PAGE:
The opinions stated in this article are solely those of the author and not of The Davis Clipper.
The only thing more dangerous than being even slightly critical of Donald Trump is barging into the issue of gender equality. As a male, I’m neither part Harvey Weinstein nor part Mr. Rogers. Most of us have made stupid, insensitive comments about women sometime in our lives, and were met with either a chuckle, a sneer, or a scowl.
I’m the first to admit I don’t have a clue what it is like to be a woman. My wife is smarter than I am and I have enjoyed working for female bosses, but that doesn’t give me entry into the world of childbirth, high heels, or mascara. For that reason, I have refrained from writing any column about the re-energized women’s movement.
But I was moved by the thousands of women who braved the January cold to attend women’s rights and equality rallies in Utah and major cities across the nation. I’m not sure many men would get off the sofa and put on snow gear to voice their opinion.
A few observations from this “trying to be a better human being” male:
The women’s rallies included ample criticism of Pres. Trump. Considering his sordid history with women, this is not surprising. But we must acknowledge that the speakers and rally participants certainly don’t speak for all women. Remember that Trump won a majority of the votes from married, white women and uneducated women in the 2016 election, and many females are content with their lives and the direction of the country. Still, polls suggest Trump would have to do even better with women voters if he is successful in retaining his seat in 2020. At this stage, women are leaning toward Democrat candidates and policies.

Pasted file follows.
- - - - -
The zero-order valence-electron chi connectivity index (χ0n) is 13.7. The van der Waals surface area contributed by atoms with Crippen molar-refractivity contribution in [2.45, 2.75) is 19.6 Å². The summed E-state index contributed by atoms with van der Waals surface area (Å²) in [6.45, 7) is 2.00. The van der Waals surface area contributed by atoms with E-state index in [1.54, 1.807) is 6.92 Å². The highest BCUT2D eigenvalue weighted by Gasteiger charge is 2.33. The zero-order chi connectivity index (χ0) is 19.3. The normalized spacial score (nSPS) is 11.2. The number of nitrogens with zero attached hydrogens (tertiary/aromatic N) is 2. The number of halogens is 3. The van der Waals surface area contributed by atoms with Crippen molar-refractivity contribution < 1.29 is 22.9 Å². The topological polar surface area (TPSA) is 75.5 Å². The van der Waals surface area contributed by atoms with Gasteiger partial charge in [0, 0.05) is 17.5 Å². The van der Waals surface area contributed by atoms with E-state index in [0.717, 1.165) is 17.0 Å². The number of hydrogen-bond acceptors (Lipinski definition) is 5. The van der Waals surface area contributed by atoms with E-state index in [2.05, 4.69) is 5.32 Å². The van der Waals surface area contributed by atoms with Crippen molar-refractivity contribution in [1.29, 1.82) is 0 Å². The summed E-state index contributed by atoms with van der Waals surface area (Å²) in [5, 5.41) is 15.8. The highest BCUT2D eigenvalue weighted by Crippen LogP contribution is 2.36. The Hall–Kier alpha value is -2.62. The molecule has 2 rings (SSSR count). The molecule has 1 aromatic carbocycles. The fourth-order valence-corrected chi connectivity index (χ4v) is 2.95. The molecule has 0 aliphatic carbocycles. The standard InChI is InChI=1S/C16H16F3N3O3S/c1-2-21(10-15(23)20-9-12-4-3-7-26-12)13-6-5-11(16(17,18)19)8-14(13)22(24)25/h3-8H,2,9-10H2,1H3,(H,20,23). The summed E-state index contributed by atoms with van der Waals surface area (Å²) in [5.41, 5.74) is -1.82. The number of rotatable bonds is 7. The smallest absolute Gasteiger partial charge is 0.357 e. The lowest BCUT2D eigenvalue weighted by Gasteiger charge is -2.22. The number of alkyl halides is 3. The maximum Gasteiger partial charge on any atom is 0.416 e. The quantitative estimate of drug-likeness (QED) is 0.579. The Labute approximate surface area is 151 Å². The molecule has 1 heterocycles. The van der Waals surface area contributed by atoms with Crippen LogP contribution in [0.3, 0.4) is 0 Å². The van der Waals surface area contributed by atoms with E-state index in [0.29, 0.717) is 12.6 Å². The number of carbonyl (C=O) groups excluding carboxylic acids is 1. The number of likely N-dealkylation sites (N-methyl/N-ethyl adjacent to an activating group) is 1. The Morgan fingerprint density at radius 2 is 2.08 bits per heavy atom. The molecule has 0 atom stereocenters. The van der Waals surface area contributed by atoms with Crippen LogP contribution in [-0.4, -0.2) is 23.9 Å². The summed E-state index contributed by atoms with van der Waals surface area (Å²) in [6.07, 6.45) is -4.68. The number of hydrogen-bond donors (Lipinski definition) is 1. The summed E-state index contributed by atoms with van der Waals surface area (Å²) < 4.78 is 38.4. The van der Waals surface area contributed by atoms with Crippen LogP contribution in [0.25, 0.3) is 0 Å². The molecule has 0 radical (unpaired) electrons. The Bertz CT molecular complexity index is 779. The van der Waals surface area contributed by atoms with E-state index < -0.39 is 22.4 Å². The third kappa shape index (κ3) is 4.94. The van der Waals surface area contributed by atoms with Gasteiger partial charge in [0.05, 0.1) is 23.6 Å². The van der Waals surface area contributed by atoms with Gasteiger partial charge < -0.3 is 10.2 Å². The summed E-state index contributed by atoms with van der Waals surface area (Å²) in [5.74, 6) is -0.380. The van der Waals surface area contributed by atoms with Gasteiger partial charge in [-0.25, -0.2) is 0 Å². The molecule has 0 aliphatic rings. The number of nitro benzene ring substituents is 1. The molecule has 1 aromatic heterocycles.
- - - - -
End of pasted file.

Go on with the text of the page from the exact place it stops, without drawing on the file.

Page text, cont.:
The avalanche of personal stories about women being sexually assaulted or harassed is a long overdue breakthrough moment. It’s shock therapy for men long comfortable with so-called “locker room talk” or “boys will be boys” behavior. It’s also letting women know that they need not be silent. The only problem I have with the #MeToo movement is that we must see a difference between a clueless (and even well meaning) remark and a sexual advance. Rape, unwelcome touching, verbal intimidation and innuendo or telling a women she looks “sexy in red” in one thing; simply telling a women her dress is attractive is not necessarily condescending.
The push for equality in pay seems like a no-brainer. A male bank teller should not earn more than a female bank teller and in typically male-dominated industries (financials, medical, scientific, etc.) there is little excuse for women doing the same job and earning less. The difficulty, however, is that in some professions women earn less for explainable reasons. Male and female teachers, for instance, should earn the same, except often the man has taught for 20 consecutive years while the woman left the profession for 12 years to raise children. The disparity in their pay has nothing to do with gender, but on a pay system that rewards longevity on the job.
Of course, nothing I write or any of the speeches at the national and Utah rallies will have any impact unless women and men resist the wrongs in the status quo and demand change.
And, most importantly, vote in the primary and general elections. Heading to the ballot box is more meaningful than a celebrity speech in Park City.